students to begin envisioning alternative genders and sexualities. The Girl with the
Dragon Tattoo also allows for a discussion of patriarchy in a more obvious manner.
Twilight and Fifty Shades allow for a critical examination of patriarchy, but since the
heroines of these stories are embedded in normative gender and sexuality it becomes
more difficult for students to see.
All three series offer moments of entry for discussions around gender, sexualities, patriarchy, and inequalities. Since the three heroines differ, along with the male
characters, different lessons can be learned from each. It is useful to combine one or
all three of these series in a classroom. Since Twilight and The Girl with a Dragon
Tattoo are already films available for the classroom, one pedagogical approach is to
show the films rather than have students read the books. Once Fifty Shades of Grey
is released to video instructors can do this with all three.
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S.M. Walters and M. Kimmel
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Doing Critical Pedagogy in an Ironically
Valerie Chepp and Lester Andrist
In 1992, Sir Mix-a-Lot released his hit song “Baby Got Back.” Throughout the
track, Sir Mix-a-Lot proclaims his appreciation for women with large butts, speciﬁcally black women, and he casts this “celebratory anthem” against a critique of
female beauty ideals centered on whiteness and thinness. The song spent 5 weeks at
the top of the Billboard Hot 100 chart and went on to win a 1993 Grammy Award
for Best Rap Solo Performance. Since its release, the song has ﬁgured prominently
in the literature on gender, race, and hip-hop. The track and what it represents has
been criticized for its sexist lyrics and for objectifying black women’s bodies
(Collins 2005:129; Henderson 2013:160; Parasecoli 2007:116; Rose 1994:169;
Story 2007:239). Other feminist critiques have pointed to the song’s reiﬁcation of
racialized sexist tropes while at the same time highlighting the subversive legitimacy of positioning black women’s bodies as sites of desire and beauty rather than
symbols of deviant sexuality (Hobson 2003; Miller-Young 2008).
Speaking more than two decades after the release of the song, Sir Mix-a-Lot
(2014) reﬂected on the popularity of it, speciﬁcally pointing to the track’s supposedly black feminist undertones:
The black, female body was not accepted as the norm anywhere. For years, all you saw on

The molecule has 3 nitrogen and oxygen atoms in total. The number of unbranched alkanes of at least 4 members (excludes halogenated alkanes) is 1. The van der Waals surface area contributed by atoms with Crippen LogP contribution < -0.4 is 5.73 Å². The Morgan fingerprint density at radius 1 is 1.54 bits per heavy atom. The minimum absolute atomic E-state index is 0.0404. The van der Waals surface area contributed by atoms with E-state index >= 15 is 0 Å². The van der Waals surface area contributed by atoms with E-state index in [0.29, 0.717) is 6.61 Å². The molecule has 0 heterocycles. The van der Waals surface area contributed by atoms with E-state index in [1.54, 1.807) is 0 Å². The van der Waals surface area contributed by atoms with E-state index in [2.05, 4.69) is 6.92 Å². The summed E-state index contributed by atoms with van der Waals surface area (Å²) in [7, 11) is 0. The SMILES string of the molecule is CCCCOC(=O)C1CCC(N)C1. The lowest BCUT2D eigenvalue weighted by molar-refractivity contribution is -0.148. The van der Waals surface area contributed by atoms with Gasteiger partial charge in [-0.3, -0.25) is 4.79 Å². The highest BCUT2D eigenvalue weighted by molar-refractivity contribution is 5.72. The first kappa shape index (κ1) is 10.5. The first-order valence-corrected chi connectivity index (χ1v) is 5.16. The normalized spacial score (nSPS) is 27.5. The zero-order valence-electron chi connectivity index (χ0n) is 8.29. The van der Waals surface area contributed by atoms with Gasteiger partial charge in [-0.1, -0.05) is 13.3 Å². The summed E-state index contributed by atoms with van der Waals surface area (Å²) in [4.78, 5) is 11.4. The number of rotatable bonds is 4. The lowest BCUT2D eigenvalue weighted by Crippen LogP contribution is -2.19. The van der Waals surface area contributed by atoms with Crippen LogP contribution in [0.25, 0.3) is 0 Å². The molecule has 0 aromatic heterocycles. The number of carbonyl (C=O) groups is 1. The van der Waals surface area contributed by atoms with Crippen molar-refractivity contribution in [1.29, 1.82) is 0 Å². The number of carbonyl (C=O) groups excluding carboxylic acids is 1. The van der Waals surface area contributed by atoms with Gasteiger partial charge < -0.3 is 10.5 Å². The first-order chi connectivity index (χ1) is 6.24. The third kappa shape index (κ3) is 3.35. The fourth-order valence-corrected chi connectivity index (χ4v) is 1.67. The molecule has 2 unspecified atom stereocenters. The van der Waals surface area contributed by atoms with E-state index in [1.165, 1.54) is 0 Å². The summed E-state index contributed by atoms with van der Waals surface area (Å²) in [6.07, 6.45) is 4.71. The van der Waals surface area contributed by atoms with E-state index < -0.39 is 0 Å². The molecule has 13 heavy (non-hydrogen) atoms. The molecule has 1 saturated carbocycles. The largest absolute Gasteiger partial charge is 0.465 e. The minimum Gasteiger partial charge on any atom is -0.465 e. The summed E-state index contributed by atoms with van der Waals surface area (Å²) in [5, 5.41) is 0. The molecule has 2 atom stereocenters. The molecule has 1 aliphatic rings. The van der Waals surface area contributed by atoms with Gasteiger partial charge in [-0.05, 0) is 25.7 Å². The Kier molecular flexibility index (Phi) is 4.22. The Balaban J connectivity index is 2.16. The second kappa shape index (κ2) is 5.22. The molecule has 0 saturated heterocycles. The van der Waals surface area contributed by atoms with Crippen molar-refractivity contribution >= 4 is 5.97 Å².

television was overweight black maids or black women who would assimilate to white
culture, as far as the look is concerned… I wanted to do something that was tongue-incheek but, at the same time, making a real point.
V. Chepp (*)
Hamline University, St Paul, MN, USA
University of Maryland, College Park, MD, USA
© Springer International Publishing Switzerland 2016
K. Haltinner, R. Pilgeram (eds.), Teaching Gender and Sex
in Contemporary America, DOI 10.1007/978-3-319-30364-2_15
V. Chepp and L. Andrist
Sir Mix-a-Lot’s twenty-ﬁrst century feminist framing of “Baby Got Back” presents a unique set of present-day challenges for instructors who teach students how
to think critically about gender and gender equality. If Sir Mix-a-Lot’s song is sexist, it is a sexism that is more difﬁcult to identify than the sexism of earlier decades,
as the lyrics were intended to be “tongue-in-cheek.” Sir Mix-a-Lot’s remarks suggest he was fully conscious of the representations he deployed. He even claims there
was an emancipatory potential in his hyperbolic message; that he truly sought to
respond critically to the limited representations of black women’s bodies in popular
Of course, a myopic focus on black women’s butts is hardly a critical response to
the stereotypical representations of black women’s bodies and, in fact, plays into a
racist and sexist fetishization of black women dating back at least to Saartjie
Baartman in the early 1800s—the so-called South African “Hottentot Venus” whose
body was placed on public display for white spectators at various exhibitions
throughout Europe (Harris-Perry 2011). Moreover, the beauty ideal touted by Mixa-Lot remains quite limited, thin, and unattainable. Like the 36″-24″-36″ body measurements of the supposed “brick house” celebrated by The Commodores 15 years
earlier and cited in “Baby Got Back,” these body dimensions remain well below